In 2011-12 I participated in the centennial book project, helping to write portions of The Albernis: Then and Now, 1912–2012. One of the things that struck me about the history of the city, particularly its waterfront, is the number of fires that razed sawmills and how quickly everyone moved on.
One such fire was the Gilroy Mill, which opened on the waterfront where the Port Alberni Port Authority sits today as the Coal Creek Lumber Company Ltd. in 1918. It was sold in 1920 to W.A. Gilroy and T.G. McKay and renamed Gilroy and McKay Lumber Company. Within a year it burned down, and was replaced by a shingle mill.
In researching items for our Look Back feature, I’ve discovered even more of those stories. (If you’ve seen the historical photos in the Look Back feature that run on our editorial page in every print edition, you should watch for the feature online as well—it always has more information as well as a link to the online digital archive.)
There are two fires I’ve read about (so far) that stuck with me, and I thank historian and author Jan Peterson for her descriptions of them in her trio of books about Port Alberni. One of the fires is simply known as “The big fire.” It started as a slash fire east of Port Alberni in April 1924 and forced the closure of businesses. It started up again in a record sunny May, and again on July 4—this time distinguished as the “Dry Creek fire.” That one threatened businesses as far as where Canal Waterfront Park and Polly Point are today.
The second fire of note is the assembly wharf fire from 1947.
In the mid-1920s both the coastal fishing and forestry industries were booming in the Alberni Canal, forcing the need for an assembly wharf on Port Alberni’s waterfront to handle all the activity. In Twin Cities: Alberni-Port Alberni Peterson writes about the debate that ensued over where to locate a wharf that would handle both commercial fishing and the lumber export market. The decision was made to build it near the (Alberni Pacific Lumber) APL sawmill on South Street.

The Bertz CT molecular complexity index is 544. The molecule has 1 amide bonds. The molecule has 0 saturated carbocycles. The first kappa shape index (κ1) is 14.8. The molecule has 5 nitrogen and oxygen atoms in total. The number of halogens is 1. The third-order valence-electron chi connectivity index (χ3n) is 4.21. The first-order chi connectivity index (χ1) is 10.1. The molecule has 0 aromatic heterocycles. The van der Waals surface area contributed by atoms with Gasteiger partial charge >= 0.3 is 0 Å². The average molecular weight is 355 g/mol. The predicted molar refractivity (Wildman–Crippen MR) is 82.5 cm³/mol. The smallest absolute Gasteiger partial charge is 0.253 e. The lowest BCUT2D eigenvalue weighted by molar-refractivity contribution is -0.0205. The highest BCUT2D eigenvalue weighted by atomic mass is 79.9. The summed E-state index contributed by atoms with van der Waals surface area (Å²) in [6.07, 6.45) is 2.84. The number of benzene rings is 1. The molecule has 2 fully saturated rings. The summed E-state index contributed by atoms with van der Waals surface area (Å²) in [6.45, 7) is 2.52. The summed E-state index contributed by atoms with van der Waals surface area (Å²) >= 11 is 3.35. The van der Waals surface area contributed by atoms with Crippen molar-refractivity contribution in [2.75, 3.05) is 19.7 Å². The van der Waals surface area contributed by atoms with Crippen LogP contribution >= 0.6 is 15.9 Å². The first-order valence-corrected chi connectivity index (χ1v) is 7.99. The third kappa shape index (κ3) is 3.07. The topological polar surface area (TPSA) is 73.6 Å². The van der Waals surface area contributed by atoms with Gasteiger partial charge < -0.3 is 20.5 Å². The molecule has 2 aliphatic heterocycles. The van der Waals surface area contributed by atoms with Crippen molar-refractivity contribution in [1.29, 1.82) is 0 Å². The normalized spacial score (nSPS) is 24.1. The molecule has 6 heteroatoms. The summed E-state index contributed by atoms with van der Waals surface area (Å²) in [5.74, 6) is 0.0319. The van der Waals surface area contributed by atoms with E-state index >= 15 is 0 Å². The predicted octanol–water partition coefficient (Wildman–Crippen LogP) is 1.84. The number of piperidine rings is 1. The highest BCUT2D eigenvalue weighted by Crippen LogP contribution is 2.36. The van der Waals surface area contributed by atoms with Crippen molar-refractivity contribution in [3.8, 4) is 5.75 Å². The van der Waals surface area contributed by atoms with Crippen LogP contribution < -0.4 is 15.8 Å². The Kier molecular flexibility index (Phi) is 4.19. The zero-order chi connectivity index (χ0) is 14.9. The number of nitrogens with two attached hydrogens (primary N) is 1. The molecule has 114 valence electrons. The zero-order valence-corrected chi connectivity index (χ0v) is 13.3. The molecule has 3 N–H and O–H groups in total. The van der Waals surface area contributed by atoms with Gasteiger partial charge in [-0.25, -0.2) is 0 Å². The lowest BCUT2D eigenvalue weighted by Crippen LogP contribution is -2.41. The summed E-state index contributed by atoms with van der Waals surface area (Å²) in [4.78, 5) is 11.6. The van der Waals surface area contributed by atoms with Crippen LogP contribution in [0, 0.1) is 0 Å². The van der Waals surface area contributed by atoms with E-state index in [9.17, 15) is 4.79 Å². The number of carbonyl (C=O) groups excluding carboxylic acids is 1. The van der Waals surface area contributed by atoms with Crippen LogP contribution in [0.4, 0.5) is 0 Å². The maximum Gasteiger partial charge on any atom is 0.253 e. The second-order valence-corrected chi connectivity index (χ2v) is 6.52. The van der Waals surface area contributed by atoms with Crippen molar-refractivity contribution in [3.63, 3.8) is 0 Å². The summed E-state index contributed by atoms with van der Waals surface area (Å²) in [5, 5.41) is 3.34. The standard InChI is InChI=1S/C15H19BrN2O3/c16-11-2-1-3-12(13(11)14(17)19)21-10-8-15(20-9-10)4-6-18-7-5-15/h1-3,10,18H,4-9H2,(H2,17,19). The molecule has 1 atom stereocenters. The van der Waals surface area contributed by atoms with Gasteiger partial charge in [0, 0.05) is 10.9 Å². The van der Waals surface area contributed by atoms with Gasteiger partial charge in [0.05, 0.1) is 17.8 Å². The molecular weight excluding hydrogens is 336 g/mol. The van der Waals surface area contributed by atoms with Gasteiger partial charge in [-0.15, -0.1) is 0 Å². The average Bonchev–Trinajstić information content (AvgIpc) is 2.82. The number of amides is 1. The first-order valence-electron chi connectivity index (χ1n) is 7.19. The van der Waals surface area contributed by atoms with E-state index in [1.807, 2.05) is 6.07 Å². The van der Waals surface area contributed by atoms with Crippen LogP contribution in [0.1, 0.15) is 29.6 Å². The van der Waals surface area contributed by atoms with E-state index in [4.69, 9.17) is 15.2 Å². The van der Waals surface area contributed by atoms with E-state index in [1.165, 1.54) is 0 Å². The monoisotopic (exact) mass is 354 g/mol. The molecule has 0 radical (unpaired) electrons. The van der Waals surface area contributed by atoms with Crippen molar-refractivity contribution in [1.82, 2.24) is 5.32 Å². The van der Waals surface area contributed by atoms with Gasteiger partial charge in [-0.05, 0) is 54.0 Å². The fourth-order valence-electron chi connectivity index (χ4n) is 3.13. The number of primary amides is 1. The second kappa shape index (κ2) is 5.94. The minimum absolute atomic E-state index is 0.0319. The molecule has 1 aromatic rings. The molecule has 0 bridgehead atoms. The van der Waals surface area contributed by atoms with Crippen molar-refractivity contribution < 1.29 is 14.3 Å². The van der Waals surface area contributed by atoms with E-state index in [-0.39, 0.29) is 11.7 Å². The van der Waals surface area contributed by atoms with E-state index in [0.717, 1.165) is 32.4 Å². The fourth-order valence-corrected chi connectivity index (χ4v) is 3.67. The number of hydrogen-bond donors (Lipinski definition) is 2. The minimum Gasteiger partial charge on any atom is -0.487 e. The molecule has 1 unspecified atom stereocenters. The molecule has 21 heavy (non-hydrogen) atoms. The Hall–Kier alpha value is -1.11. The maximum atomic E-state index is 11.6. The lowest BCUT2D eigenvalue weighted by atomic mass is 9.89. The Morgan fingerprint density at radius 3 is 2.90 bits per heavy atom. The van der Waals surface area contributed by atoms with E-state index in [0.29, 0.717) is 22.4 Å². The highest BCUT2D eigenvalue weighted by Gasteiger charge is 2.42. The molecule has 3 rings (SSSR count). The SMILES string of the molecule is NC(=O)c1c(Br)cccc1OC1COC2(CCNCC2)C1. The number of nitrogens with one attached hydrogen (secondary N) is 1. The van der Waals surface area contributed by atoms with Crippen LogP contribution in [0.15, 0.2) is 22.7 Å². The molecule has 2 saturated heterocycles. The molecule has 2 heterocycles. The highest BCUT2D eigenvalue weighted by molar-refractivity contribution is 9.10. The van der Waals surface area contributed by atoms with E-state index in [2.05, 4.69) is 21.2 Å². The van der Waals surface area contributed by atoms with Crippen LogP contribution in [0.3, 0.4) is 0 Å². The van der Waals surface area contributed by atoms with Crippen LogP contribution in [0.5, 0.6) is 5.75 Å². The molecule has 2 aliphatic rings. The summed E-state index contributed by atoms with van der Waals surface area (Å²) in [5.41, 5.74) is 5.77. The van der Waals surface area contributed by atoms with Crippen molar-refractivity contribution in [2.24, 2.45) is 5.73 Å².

The plan was ambitious: a main wharf measuring 400 x 100 feet, a second wharf about half that size, warehouses, a railway trestle, road and storage for several million feet of finished lumber. The cost at the time was $200,000 according to an article in the Port Alberni News.
Logging continued to thrive despite the Great Depression of the early 1930s, and in the late 1930s the assembly wharf was enlarged by 400 feet to accommodate lumber shipments.
The wharf was considered the “life-blood” of the district, so when it went up in flames on Aug. 28, 1947, it had a significant economic impact on the region. The fire was said to have cost $2 million in damages. Peterson devotes four pages to the fire, with detailed, descriptions from news coverage in the West Coast Advocate.
The fire started around supper time: witnesses saw flames in the warehouse section of the wharf, near shore. It was a bit windy at the time—as it gets down the inlet—and the wind quickly blew the fire out of control. Creosote on the pilings helped the fire to spread.
By 7 p.m., half an hour after fire crews arrived, the entire block—approximately 950 feet long—was on fire and “thousands of onlookers lined the waterfront to see the spectacular blaze that carried everything in its wake.” Witnesses said flames were shooting 200 feet into the air.
A 10,000-ton freighter, the S.S. Sampep, had been docked at the wharf and partially loaded with wheat and lumber. Despite efforts to cut it loose from the wharf, the ship burned in the middle of the inlet. It’s captain and crew members all abandoned ship and made it to shore.
Once the ashes settled, officials began rebuilding the wharf and it reopened two years after it burned down, on Aug. 25, 1949. The cost to rebuild was $500,000, or more than double what the original cost.
For the size of the fire, two years is admirably fast to rebuild. Can you imagine how long it would take and how much it would cost to rebuild the equivalent today?
— Susie Quinn is the Alberni Valley News editor and a history buff.